Driving in North Iceland Öxnardalur valley

On day 7 we needed to get from Siglufjörður to Stykkishólmur and chose to do a couple of detours that made for a long day of driving. We went up to Hvitserkur rock formation – super neat to see it standing out in the water all alone. If the tide is out you can walk all the way out to it. Even if the tide is in, we recommend walking down to the beach and getting some pictures of it at eye level, not just standing on the viewing platform on the hillside. We also did a little loop up into what I called the “wrist” of the Western Fjords (anyone else think the Western Fjords look like a hand?!).

It was neat to see just a bit of what is referred to as the best of untouched Icelandic nature. Get gas when you see a station on this more remote stretch of the drive (and note that you must have a card that has a PIN to get gas at the pump, at least in our experience). We ended the day at the campsite in Stykkishólmur. Our propane ran out and the one gas station in town only sold one size of canister that did not fit our stove so this was our worst night dinner-wise. We hit the hay to prep for…

North Iceland Camper vanning Road trip in North Iceland

Day 8 on the Snæfellsnes peninsula! We started the day with a short hike up Mt Helgafell which we would not recommend, especially on a rainy day. Luckily the weather cleared a bit for our favorite stop of the day at Kirkjufellsfoss in front of Kirkjufell Mountain. We spent some time with the very friendly Icelandic horses here and got some beautiful pictures of this uniquely shaped mountain. We stopped at Skardsvik Golden Beach (just a regular beach! It’s just not black 😉 ) and walked the many stairs to the top of Saxhóll Crater.

Then we did a guided tour of Vatnshellir Lava Tube Cave. This was super cool as we actually got to walk inside 3 separate lava tube caves. They do tours on the hour and you can buy tickets 20 minutes or so prior to the tour you want to take at the little office just next to the cave entrance. We snuck in a view of Lónsdrangar cliffs and then stopped in the towns of Hellnar and Arnastapi. Both have large, beautiful, rocky ocean arches you can walk on top of for an awesome picture. We also did the 20 minute hike up to Rauðfeldsgjá Gorge. After realizing that without getting significantly wet, dirty, and maybe a little injured we wouldn’t be able see much of the small fall that is inside the gorge, we wish we had driven up to the Snæfellsjökull glacier instead. If you do the Gljúfrábúi cave waterfall (which you must!), then skip the gorge.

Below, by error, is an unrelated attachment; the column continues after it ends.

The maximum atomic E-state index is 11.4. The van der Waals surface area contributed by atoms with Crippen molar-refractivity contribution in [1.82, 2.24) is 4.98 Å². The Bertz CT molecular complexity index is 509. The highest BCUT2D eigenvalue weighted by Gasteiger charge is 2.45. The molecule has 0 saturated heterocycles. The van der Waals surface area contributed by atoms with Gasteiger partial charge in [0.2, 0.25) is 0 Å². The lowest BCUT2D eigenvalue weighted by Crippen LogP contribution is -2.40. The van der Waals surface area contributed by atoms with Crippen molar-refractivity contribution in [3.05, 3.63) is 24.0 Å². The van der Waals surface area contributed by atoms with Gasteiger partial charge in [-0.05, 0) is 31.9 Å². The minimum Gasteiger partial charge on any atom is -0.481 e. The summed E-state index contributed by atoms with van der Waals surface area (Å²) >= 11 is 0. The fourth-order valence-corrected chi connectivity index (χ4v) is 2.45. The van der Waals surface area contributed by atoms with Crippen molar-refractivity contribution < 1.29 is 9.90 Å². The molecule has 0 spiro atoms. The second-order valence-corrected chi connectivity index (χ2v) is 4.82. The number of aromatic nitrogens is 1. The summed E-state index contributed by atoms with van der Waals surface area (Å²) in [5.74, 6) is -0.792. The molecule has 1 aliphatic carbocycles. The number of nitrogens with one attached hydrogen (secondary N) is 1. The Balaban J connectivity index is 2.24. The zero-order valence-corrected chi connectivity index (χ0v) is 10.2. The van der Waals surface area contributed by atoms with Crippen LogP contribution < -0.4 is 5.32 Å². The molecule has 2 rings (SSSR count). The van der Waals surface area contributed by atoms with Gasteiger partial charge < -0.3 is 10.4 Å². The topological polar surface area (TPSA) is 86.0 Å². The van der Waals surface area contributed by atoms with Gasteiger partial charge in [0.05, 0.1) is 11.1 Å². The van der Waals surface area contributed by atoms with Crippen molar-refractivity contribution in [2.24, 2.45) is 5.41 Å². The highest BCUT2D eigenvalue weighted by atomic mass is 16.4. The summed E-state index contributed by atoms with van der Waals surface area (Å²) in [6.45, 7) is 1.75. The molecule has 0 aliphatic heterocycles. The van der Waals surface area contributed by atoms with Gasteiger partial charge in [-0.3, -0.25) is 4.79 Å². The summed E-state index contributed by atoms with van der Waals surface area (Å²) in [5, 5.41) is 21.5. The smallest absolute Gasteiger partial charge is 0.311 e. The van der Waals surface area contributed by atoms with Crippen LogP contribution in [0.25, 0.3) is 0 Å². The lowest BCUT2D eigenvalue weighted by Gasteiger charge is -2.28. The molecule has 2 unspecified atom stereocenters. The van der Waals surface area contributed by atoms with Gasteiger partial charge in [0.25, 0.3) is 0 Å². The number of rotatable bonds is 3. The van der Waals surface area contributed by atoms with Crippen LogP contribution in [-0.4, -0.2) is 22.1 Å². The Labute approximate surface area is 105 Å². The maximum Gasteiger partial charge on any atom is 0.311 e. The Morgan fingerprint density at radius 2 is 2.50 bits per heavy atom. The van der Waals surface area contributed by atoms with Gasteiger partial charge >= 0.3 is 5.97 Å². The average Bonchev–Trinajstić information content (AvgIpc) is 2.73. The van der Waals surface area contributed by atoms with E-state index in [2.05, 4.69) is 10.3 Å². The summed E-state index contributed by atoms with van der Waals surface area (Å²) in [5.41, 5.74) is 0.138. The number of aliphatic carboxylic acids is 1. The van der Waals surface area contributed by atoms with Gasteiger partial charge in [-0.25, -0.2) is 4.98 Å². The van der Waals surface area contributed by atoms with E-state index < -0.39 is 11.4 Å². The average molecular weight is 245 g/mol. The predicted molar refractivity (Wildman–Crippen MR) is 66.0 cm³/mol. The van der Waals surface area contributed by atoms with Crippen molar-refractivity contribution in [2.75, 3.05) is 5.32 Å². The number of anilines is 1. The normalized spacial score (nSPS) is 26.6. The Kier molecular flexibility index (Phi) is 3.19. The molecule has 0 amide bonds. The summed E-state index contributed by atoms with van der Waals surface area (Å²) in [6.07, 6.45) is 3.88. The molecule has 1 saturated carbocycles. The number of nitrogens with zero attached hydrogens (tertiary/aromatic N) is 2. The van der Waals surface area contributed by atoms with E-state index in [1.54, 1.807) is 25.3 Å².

Tried to see the Landbrotalaug Hot Pot (tiny hot spring with room for just 3-4 people) but there were too many other people there waiting. We went to the city pool in Borgarnes instead and had a blast on the water slides, the 3 hot tubs, and the sauna, and of course the coveted shower at the end. At the Borgarnes campsite was the third night we saw the Northern Lights and the best yet! They were so bright and active this time you could appreciate the color with the naked eye!

Exploring north Snæfellsnes VW Caddy Hire

Snæfellsnes exploration Hellnar in Snæfellsnes

Beautiful Snæfellsnes Snæfellsnes Northern Lights

Snæfellsnes Aurora Borealis Northern Lights Iceland

Day 9 we drove the final hour into Reykjavik through the Hvalfjörður tunnel and spent the last day exploring the capital city. We made up for all of our grocery store meals by eating out all 3 meals this day and visiting 2 bars. Woo hoo! We started with waffles and Swiss Mochas at Mokka Kaffi, the city’s oldest coffee shop. Then we did a two-hour walking tour with City Walk Reykjavik. We highly recommend this activity, it’s such a fun and unique way to get your bearings in a new city and see a lot of the highlights in the main downtown area in a short time. Our guide was super knowledgeable and funny, and our group asked a lot of great questions so we learned a ton too! It is technically free, but they ask that you donate whatever you think it was worth at the end in whatever currency you have! If you are going to do it, do it as your first Reykjavik activity because at the end they send you a link to a personalized website where your guide has listed all of his/her favorite things to do in Reykjavik (restaurants, bars, clubs, museums, shopping)! An invaluable resource straight from a local!

We ended up choosing hot dogs at Baejarins Beztu Pylsur (try a lamb hot dog with the crumbled fried onions!), a walk through The Settlement Exhibition (where you can learn about Iceland’s first settlers), MicroBar (get a 10-beer flight of all local craft brews), Skúli Craft Bar (where maybe you can accidentally crash a corporate party like we did and get free drinks!), and finally an incredible dinner at the Fish Market. Every friend who had visited Iceland had recommended this place to us and it did not disappoint! We chose the 9-course chef’s tasting menu and added a 10th course (gluttons! Could not pass up the lobster bisque!). We were there for over 3 hours and enjoyed ourselves so much!! We left fat and happy and settled in for one final night in the Reykjavik campground.

Outside Borgarnes Hallgrímskirkja in Reykjavik

The final morning we had just enough time for a quick coffee at Café Babalú  and then had to pack up, return the van, and head to the airport to catch our flight home. We had an incredible trip and made memories we will cherish for the rest of our lives. Rent.is helped make that possible! I had spent HOURS online researching camper van styles, prices, amenities, and accessories, and I am confident we got the BEST deal and the best product that you could ever want for your very own Ring Road trip around Iceland.

Returning the Camper van Our travels around Iceland

Cheers to your very own trip of a lifetime,
Holly & David, Nashville, TN

 

Read more: 10 Days around Iceland – A beautiful trip

Happy Camping!  #CamperStories